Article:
Subway Footlong Cookies Fly Off Shelves

Demand is so great that the QSR has temporarily removed the cookies from its app.

February 02, 2024

Unexpected demand for Subway’s new footlong cookies has created a big cookie shortage, driving the new snack off the menu less than two weeks after its debut, reported CNN.

The sandwich chain announced Thursday that its new Sidekick lineup, which includes a footlong Cinnabon churro and a footlong soft pretzel from Auntie Anne’s, is already exceeding sales expectations. Subway said it has sold more than 3.5 million Sidekick snacks since they were added to menus on January 22, and it was scrambling to get additional supply to meet demand.

Because of the cookie’s surprising popularity, Subway has temporarily removed them from its app and third-party channels, like DoorDash, to manage demand. Customers can still digitally order the soft pretzel and churro, said CNN.

“Sidekicks are a big hit with guests and the latest proof that Subway is a remarkably different brand than it was when we began our transformation journey three years ago—and we’re not slowing down,” said Subway CEO John Chidsey.

Subway Sidekicks are the latest in a series of initiatives developed in collaboration with Subway's franchisees to enhance the overall guest experience, drive more traffic to restaurants and increase profitability for franchisees, the company said in a statement.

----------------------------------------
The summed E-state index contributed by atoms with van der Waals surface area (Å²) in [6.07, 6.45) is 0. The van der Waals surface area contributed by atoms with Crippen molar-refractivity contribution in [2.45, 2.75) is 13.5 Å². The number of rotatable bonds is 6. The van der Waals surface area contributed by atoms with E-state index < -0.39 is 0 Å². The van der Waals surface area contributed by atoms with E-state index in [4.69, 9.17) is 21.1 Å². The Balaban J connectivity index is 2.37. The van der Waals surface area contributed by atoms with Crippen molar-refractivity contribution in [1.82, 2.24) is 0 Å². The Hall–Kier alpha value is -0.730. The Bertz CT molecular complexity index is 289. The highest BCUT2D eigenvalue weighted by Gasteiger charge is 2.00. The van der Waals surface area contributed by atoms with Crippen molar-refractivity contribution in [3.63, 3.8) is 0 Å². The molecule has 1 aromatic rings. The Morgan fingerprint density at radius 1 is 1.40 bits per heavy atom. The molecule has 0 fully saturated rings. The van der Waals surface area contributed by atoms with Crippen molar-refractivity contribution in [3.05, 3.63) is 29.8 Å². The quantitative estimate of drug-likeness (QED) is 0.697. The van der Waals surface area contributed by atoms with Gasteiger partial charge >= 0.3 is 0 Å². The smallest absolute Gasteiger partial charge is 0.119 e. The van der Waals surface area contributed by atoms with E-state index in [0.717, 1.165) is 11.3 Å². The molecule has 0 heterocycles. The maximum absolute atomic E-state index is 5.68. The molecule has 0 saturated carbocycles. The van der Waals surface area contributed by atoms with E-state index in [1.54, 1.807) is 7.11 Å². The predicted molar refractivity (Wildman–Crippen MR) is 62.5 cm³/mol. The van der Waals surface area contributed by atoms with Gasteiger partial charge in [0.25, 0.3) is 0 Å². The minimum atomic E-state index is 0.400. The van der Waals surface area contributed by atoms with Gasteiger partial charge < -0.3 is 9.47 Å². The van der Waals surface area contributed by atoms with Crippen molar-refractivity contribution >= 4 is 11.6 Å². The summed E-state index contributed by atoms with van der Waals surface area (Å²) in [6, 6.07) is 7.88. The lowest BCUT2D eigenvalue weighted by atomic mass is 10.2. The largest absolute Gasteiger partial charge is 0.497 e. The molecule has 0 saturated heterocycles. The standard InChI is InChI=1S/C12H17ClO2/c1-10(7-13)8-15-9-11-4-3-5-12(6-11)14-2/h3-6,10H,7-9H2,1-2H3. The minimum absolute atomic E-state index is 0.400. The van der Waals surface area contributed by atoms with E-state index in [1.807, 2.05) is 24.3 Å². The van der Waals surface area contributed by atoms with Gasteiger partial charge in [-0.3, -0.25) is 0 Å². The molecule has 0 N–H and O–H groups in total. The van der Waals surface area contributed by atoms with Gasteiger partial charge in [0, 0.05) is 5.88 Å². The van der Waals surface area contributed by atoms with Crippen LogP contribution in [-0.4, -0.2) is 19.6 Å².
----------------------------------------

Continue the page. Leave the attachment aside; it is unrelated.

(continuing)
Subway also revealed a 5.9% increase in same-store sales in North America year over year and double-digit growth in digital sales around the world, with a 21.8% increase in North America. Additionally, the company added more restaurants than it lost for the first time since 2016.

In 2024, Subway said it is leaning into the momentum it saw last year. Customers can expect new menu items, as well as enhancements to their in-restaurant, online and in-app experience, with even more for the on-the-go consumer.

Last July, Subway announced major changes to its in-store offerings with an investment of $80 million in deli meat slicers for 20,000 stores. However, some operators said the machines have not driven profit and have increased waste.